Wednesday, August 19, 2009
Heaven of delight
MA: How do you delegate work in colossal endeavors of the order of Castle Tivoli (1990) or Heaven of Delight (2002), your recent ceiling for the Hall of Mirrors of the Royal Palace in Brussels?
JF: Castle Tivoli was a drawing/sculpture and a sculpture/drawing that you could penetrate or walk around—it was a vibrating piece of drawn sculpture. In my work, I have sought to achieve the independence of drawing as a self-sufficient medium. I want to rid drawing of its personal signature. What better to achieve this than by creating a colossal drawing—a large energy field—with 30 assistants in which the hand of the artist becomes irrelevant. Castle Tivoli raises questions as to what exactly is a drawing and what exactly is a sculpture. It was the culmination of that particular period in my career. I was involved with Heaven of Delight for three years, although actual work on the ceiling took three months. This sculpture/drawing comprises 1.4 million jewel beetle shells. My first drawings in blue ballpoint were created by following insects on paper—the splitting of space. Next, I proceeded to replace the ballpoint line by the insect itself. The shimmering ceiling at the Royal Palace is the apotheosis of my development involving the beetles. That is why I am currently conducting research on the body, that strange laboratory we wake up with every morning.
My work is concerned with the release and the absorption of energy, with electricity. I still do a lot myself. I register energy, time, and intensity. I am interested in the act of making. I could have drawn over a photograph of that castle in Mechelen, but instead I chose to cover the entire castle with blue ballpoint. The process of making, or letting others make, gives me tremendous pleasure. I cannot get away from that—I love that physical experience. My nerves cannot be tamed.
As far as the ceiling is concerned, I first created a wide variety of forms and patterns by gluing beetles onto small surfaces. Then I told my 29 assistants that they could start inventing forms, knowing full well what they would come up with. This process allowed me to discover who was good at what type of pattern. Once I had this information, I could assign different areas of the ceiling to different assistants. Those thousands and thousands of beetles form drawings within the larger drawing, as in my large ballpoint drawings. My sculpture seeks to conquer space.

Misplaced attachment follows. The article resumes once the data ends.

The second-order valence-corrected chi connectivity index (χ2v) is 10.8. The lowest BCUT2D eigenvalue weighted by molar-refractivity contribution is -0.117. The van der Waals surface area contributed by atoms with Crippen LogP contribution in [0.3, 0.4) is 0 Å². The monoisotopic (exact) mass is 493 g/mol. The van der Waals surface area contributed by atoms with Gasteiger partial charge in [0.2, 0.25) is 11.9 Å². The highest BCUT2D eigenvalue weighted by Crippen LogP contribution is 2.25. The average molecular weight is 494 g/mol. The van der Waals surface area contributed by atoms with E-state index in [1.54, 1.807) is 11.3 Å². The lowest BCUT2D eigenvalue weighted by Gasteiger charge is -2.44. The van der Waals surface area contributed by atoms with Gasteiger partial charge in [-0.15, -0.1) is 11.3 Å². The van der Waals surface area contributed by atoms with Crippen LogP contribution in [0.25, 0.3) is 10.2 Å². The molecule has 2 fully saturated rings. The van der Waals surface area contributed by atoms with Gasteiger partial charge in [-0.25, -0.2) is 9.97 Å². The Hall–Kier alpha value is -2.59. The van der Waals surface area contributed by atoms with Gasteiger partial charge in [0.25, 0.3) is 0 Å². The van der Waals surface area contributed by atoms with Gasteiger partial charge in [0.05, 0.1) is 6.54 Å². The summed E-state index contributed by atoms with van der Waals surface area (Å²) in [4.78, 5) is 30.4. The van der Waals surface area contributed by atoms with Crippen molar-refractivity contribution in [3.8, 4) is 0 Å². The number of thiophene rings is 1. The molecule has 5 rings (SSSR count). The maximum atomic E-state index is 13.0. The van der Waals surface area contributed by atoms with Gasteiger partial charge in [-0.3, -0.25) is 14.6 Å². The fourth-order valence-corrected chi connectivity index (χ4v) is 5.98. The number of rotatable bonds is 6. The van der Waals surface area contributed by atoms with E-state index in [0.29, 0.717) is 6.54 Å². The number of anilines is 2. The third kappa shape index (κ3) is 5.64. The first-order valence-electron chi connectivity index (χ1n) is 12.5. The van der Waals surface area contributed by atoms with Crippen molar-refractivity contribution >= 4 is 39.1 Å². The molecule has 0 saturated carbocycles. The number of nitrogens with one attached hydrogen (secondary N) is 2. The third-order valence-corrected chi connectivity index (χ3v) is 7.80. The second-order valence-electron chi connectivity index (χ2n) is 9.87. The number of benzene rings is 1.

MA: Where do you get thousands and thousands of beetles?
JF: I obtain the scarabs from universities I have connections with and through the open market. The Sternocera acquisignata used in the Royal Palace is a non-protected species that appears abundantly in certain countries. In Thailand, the beetle is fried for consumption and its shell is discarded.
MA: Your work can look extremely delicate. Is it ephemeral?
JF: I use strong materials, which happen to have a fragile appearance. The color of those beetle shells will never fade, for the outer integument contains chitin, one of the strongest and lightest materials on earth, which was used for objects destined for the Mir space station. Scientists are once more studying the world of insects. I love the durability of things. I create for the future. I believe that my work contains many riddles and layers, which will reveal themselves more clearly to the beholder in, say, 50 or 100 years. Only then will my work be better understood. I find it such a beautiful thought: we live in a society where no one is concerned with durability, while artists are precisely engaged with issues of durability. Durability is a rather old-fashioned concept. You are no longer allowed to believe that your work will have value in, say, 100 years. I believe, on the contrary, that its significance will increase. I would stop making art if I believed that my work could hold no future meaning.
Michaël Amy is a frequent contributor to Art in America, tema celeste, Sculpture, and The New York Sun.